What Will Break the Worldwide Panic Reaction?

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Peter Macdiarmid / Getty

A broker on ICAP's dealing floor calls for prices on Oct. 9 in London

Call it capitulation: around the world, traders spooked by no end of bad news are dumping shares wholesale. That process continued on Friday as indexes in Asia and Europe opened trading with breathtaking falls of up to 10%. Though most markets partially rallied to limit losses to single digits, it represented only the most recent in a series of bearish days that threaten to transform a global credit crisis into a global economic crash. Does this make sense?

"The markets have gone completely crazy and are reacting in fear to a bad situation in a way guaranteed to make it far worse," says Marc Touati, deputy executive manager of the French economic- and finance-research group Global Equities. "We once had 'irrational exuberance' pushing markets ever higher; now we have irrational pessimism running them into the ground. People have to calm down, or we're in for big trouble."

Chilling out is no mean feat for traders and investors these days, though; they appear to see panic selling as the better option. On Friday, Hong Kong's Hang Seng fell 7.19%, while trading in Australia shot down 8.2%. Japan's Nikkei index dropped 9.62%, bringing its total loss for the week to 24%. Even before Asia's miserable day was over, European markets gave new force to the glumfest, opening with plunges near or in double digits. By day's end, those declines had been scaled back to 8.85% on London's FTSE 100, 7.7% on Paris' CAC 40, and 7% on Frankfurt's DAX index. Vienna's market lost 10% upon resumption of trading after temporary suspension there, while exchanges in Moscow and Jakarta were considered too volatile to even reopen.

Friday's international contagion of bearishness was inspired by Thursday's sell-off frenzy in New York City, which drove the Dow Jones index down 7% and neatly erased $872 billion of value from company and shareholder books. Fears that Wall Street would suffer another battering session Friday proved founded, as the Dow traded sharply down in the morning. Observers short on rational explanations for the nosedive could find solace only in the calendar: at least trading ceases on weekends.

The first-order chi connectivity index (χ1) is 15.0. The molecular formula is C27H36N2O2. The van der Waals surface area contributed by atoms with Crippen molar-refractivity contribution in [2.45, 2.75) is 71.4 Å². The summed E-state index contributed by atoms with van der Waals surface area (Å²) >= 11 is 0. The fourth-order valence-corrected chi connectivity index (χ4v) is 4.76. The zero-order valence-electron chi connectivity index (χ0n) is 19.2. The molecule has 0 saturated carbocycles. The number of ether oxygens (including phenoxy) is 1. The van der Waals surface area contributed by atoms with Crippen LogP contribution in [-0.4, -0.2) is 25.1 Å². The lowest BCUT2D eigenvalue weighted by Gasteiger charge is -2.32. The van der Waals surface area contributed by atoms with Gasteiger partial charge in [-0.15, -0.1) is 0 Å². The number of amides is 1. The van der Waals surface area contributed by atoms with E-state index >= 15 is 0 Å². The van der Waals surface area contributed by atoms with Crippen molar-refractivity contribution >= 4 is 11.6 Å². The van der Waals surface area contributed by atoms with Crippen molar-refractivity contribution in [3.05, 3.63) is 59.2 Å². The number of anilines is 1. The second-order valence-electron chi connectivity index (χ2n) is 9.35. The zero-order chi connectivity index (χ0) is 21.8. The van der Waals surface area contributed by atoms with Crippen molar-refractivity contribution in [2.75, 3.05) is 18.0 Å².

"It's pure panic, and the lack of logic involved explains the inability of markets to find new, stable values for stocks," says Deutsche Bank euro-zone economist David Naudé. He concurs with Touati that while the credit crisis and its consequences are grave, the wider economic realities don't merit the dread that is driving market reaction — at least not yet.

Low oil prices and a falling euro, for instance, would have been considered generally good developments only a few months ago. Yet markets are so spooked that they're driving indexes into the ground and thereby increasing the chance of general economic contamination. "We're back to the most basic behavior of stock markets: people buy when they see everyone else buying, and they sell when everyone else is selling," says Naudé. "Confidence is gone despite the generally quick and positive intervention by governments."

Meanwhile, there's evidence that the disconnect between traders and macroeconomic realities is matched by a divide over how market movers and their publics see things. After the French government pledged to guarantee all money in private savings funds, a poll published Friday by the daily Le Figaro showed 79% of the public expressing confidence in the stability of the banks. A similar poll in Germany found 57% feeling protected by government promises to cover private savings.

That difference may be a reflection of Germany's relative tardiness in addressing the crisis and high-profile $68 billion bailout of its Hypo Real Estate mortgage group. It could also reflect the French public's belief that its national penchant for state intervention into private-sector economics will not prove lacking this time around.

The sell-off will end eventually, one way or another. Governments could follow the nerve-racked Russians and suspend trading altogether, in a bid, as Touati says, to stop "markets from sawing off the branch they're sitting on." The more likely solution, Touati predicts, will soon come as "smart and steely investors realize selling now is a sure way to lose, while buying now will determine who the big winners tomorrow will be.

"It will take courage to break from the herd," Touati continues, "but those who do it first are the masters of the market down the line."